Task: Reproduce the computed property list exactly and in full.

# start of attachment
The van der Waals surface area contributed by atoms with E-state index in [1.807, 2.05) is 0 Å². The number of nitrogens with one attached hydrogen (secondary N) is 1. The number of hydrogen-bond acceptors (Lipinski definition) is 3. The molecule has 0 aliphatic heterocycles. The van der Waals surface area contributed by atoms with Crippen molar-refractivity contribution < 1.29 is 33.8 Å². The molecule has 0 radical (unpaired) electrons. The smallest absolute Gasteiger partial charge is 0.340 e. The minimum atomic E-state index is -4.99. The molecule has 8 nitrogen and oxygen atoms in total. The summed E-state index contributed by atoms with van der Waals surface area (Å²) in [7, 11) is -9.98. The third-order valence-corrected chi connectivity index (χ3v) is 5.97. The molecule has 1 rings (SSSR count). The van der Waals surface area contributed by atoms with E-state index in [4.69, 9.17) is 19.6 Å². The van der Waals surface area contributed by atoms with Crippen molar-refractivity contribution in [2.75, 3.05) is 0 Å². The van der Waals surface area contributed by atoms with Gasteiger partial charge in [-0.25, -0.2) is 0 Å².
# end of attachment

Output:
The van der Waals surface area contributed by atoms with E-state index in [1.807, 2.05) is 0 Å². The number of nitrogens with one attached hydrogen (secondary N) is 1. The number of hydrogen-bond acceptors (Lipinski definition) is 3. The molecule has 0 aliphatic heterocycles. The van der Waals surface area contributed by atoms with Crippen molar-refractivity contribution < 1.29 is 33.8 Å². The molecule has 0 radical (unpaired) electrons. The smallest absolute Gasteiger partial charge is 0.340 e. The minimum atomic E-state index is -4.99. The molecule has 8 nitrogen and oxygen atoms in total. The summed E-state index contributed by atoms with van der Waals surface area (Å²) in [7, 11) is -9.98. The third-order valence-corrected chi connectivity index (χ3v) is 5.97. The molecule has 1 rings (SSSR count). The van der Waals surface area contributed by atoms with E-state index in [4.69, 9.17) is 19.6 Å². The van der Waals surface area contributed by atoms with Crippen molar-refractivity contribution in [2.75, 3.05) is 0 Å². The van der Waals surface area contributed by atoms with Gasteiger partial charge in [-0.25, -0.2) is 0 Å².